Learning at Home, 2020

by Carol Kocivar | March 21, 2020 | 1 Comment
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Parents as Teachers

With schools closed throughout California, parents, especially of small children, are becoming de facto teachers. How do you plan your day? What resources are available? What’s the right balance between youthful exuberance and time for academics?

Many parents are creating a daily schedule to help keep sane. A post by Jessica McHale Photography has gotten a lot of attention. My daughter, who has two elementary school children, adapted it — her schedule reflects a balance of learning, exercise and creativity.

Time

Block

Choices

Before 9:00

Wake up

Discuss Choices for Day

Breakfast

TV

Make Bed

Straighten Room

Get Dressed

9:00-10:00

Outdoor Walk/Exercise

Yoga

Play outside

Walk

Gymnastics

10:00-11:00

Academic

Writing/Journal

Word Play/Letters

Math

11:00-12:00

Creative

Lego

Build

Bake

Draw

Science Experiment

Noon

 

Lunch

12:30-1:00

Chores

Cleaning up

1:00-2:30

Quiet

Reading/Story time

Meditation

2:30-4:00

Academic

Online learning

See free resources below

4:00-5:30

Outdoor

Have fun

Garden

Bike

5:30-7:00

Dinner

Help with Cooking

TV Time

Before Kids Go to Bed

Games

 

What about the grownups?

I have extended my daughter's version with some choices for parents at the end of the day:

After Kids Go to Bed

Adult responsibilities

Grown-up wind down

Work

Adult Beverage

Reading

Laundry

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The Importance of Choice

Importantly, the block schedule above features choice. The adult is in charge but kids get to decide their own activities. Doing this at the beginning of the day hopefully locks in expectations and reduces squabbles.

The main idea is to create some kind of schedule that works for your family. The Mercury News has created an interactive scheduler you can use. Your schedule doesn’t have to look like perfection, of course. This article from Today, Parents share their kids' realistic' quarantine schedules, includes some schedules with melt-down times and other realities of life with children.

From the Atlantic, How Parents Can Keep Kids Busy (and Learning) in Quarantine gives expert suggestions about literacy, engaging student learning, and audiobooks that you can work into your schedule. One big takeaway: Find time to read interactively with — not just at — your children. And do it throughout the day.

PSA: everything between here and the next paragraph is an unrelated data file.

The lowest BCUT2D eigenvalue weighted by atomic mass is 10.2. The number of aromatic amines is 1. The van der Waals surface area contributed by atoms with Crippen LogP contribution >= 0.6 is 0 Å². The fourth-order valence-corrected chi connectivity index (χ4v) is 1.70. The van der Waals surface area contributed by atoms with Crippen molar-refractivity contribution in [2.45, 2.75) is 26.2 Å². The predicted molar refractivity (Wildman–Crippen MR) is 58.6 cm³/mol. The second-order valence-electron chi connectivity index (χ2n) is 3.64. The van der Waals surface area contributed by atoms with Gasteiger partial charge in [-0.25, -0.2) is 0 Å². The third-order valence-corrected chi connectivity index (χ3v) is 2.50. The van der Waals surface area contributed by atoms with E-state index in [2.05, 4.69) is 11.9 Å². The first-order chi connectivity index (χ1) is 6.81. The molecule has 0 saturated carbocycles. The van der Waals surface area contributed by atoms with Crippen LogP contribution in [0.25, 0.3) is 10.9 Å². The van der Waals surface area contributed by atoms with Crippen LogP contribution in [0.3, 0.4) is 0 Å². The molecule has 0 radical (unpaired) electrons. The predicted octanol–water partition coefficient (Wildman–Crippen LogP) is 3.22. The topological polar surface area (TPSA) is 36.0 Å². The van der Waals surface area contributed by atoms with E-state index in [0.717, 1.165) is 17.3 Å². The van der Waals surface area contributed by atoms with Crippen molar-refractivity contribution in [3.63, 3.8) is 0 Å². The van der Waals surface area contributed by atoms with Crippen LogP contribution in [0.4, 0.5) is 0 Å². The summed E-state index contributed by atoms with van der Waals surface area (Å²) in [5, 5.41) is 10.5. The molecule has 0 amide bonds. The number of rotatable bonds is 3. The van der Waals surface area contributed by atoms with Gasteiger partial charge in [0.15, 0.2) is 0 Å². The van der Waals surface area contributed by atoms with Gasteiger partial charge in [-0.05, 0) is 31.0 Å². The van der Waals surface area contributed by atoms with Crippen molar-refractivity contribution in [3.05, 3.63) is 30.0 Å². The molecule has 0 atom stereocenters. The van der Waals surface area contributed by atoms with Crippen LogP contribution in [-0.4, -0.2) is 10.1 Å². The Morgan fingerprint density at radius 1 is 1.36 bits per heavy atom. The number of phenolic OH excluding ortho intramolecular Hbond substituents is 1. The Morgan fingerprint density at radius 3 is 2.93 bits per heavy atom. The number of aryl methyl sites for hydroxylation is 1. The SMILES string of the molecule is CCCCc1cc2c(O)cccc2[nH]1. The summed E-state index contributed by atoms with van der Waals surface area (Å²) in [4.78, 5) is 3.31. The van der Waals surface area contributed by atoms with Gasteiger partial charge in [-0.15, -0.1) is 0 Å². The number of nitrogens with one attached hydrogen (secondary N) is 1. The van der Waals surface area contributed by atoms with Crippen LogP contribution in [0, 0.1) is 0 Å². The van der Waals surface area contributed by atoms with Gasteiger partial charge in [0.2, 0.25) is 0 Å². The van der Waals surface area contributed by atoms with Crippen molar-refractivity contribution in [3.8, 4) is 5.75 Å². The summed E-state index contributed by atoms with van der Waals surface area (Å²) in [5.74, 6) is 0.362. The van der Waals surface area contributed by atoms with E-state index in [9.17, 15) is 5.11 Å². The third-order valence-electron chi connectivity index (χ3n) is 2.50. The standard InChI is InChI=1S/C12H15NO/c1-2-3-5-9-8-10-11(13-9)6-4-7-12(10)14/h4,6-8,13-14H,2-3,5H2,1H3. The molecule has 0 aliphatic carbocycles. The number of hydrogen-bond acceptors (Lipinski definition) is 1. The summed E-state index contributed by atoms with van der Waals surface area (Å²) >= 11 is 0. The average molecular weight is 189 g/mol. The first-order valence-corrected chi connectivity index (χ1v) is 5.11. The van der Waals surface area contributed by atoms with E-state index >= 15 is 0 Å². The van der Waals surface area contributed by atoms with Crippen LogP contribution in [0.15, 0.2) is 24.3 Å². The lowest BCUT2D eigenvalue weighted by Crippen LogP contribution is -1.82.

Not all of the good advice is coming from media sources. Many school districts are providing resources for learning at home. San Francisco Unified, for example, provides home activities by grade level to keep students engaged. These include social emotional support, reading/literacy, writing, math, and health/physical movement. Here is a portion from the health and physical movement section:

PK-2

3rd-5th

6th-12

Have a dance party. Put on your favorite song and dance around for 10 to 15 minutes

Do jumping jacks, push-ups, sit ups, stretches, cherry pickers, jog around your home, squats

Walk or run around your neighborhood for 20-30 minutes three times this week

The full list of activities includes good ideas suitable for different grade levels.

As schools struggle with the transition from classroom learning to distance learning, the California Department of Education is supporting school districts developing their own plans.

Getting Everyone Online

We'll have more to say about this later, but it's clear that every family now needs to be online. Period. If you are helping families with this, you need to know about some of the available options from cable companies.

Free Resources

There are many excellent learning resources free on television and on the internet to help you select activities for the day. Here's a curated list you might want to insert into your daily schedule.

Academic time

Quiet time

  • Audio Books For Kids: Hoopla Kids and Kanopy Kids provide a selection of children’s books. Sign up using your public library card.
  • Educational Podcasts: Brains On and Wow in the World help kids explore the world around them.
  • Storyline: Celebrated actors reading children’s books with illustrations.

Creative Time

  • Online Museums Kids: A collection of museums compiled by Common Sense media
  • ProjectKid: Great activities for kids mixing traditional craft and household materials.
  • National Art Gallery: NGAkids interactives offer an introduction to art and art history
  • Doodle Time with Mo Willems: Make art and get inspired by the author of Don't Let the Pigeon Drive the Bus and other classics. [Disclosure: Mo is Jeff's brother in law.]

Exercise/Health

  • GoNoodle and KidsHealth provide resources and activities for mental and physical health.

Special Needs

Other

Do you have an idea that works well for learning at home? Please share it by leaving a comment below.

Be safe. Be careful. Be well.

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